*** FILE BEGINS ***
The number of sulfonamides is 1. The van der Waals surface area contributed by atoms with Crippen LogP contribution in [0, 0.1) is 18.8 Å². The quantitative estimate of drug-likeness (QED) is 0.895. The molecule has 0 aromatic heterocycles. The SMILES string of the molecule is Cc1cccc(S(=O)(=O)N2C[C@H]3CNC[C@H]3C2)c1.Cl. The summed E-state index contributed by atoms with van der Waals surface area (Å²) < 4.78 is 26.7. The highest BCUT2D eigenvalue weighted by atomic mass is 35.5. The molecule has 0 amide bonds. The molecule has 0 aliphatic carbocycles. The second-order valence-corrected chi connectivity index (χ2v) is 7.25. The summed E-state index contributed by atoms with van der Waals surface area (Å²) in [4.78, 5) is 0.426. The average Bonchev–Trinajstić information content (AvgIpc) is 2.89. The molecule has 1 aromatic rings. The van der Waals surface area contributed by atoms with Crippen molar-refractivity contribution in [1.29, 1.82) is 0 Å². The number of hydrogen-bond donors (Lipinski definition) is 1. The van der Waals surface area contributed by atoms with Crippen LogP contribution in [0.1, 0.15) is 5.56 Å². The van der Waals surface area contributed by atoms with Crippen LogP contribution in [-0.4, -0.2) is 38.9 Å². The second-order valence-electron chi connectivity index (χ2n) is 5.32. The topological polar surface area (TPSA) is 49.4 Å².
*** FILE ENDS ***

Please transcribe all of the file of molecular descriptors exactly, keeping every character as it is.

The number of sulfonamides is 1. The van der Waals surface area contributed by atoms with Crippen LogP contribution in [0, 0.1) is 18.8 Å². The quantitative estimate of drug-likeness (QED) is 0.895. The molecule has 0 aromatic heterocycles. The SMILES string of the molecule is Cc1cccc(S(=O)(=O)N2C[C@H]3CNC[C@H]3C2)c1.Cl. The summed E-state index contributed by atoms with van der Waals surface area (Å²) < 4.78 is 26.7. The highest BCUT2D eigenvalue weighted by atomic mass is 35.5. The molecule has 0 amide bonds. The molecule has 0 aliphatic carbocycles. The second-order valence-corrected chi connectivity index (χ2v) is 7.25. The summed E-state index contributed by atoms with van der Waals surface area (Å²) in [4.78, 5) is 0.426. The average Bonchev–Trinajstić information content (AvgIpc) is 2.89. The molecule has 1 aromatic rings. The van der Waals surface area contributed by atoms with Crippen molar-refractivity contribution in [1.29, 1.82) is 0 Å². The number of hydrogen-bond donors (Lipinski definition) is 1. The van der Waals surface area contributed by atoms with Crippen LogP contribution in [0.1, 0.15) is 5.56 Å². The van der Waals surface area contributed by atoms with Crippen LogP contribution in [-0.4, -0.2) is 38.9 Å². The second-order valence-electron chi connectivity index (χ2n) is 5.32. The topological polar surface area (TPSA) is 49.4 Å².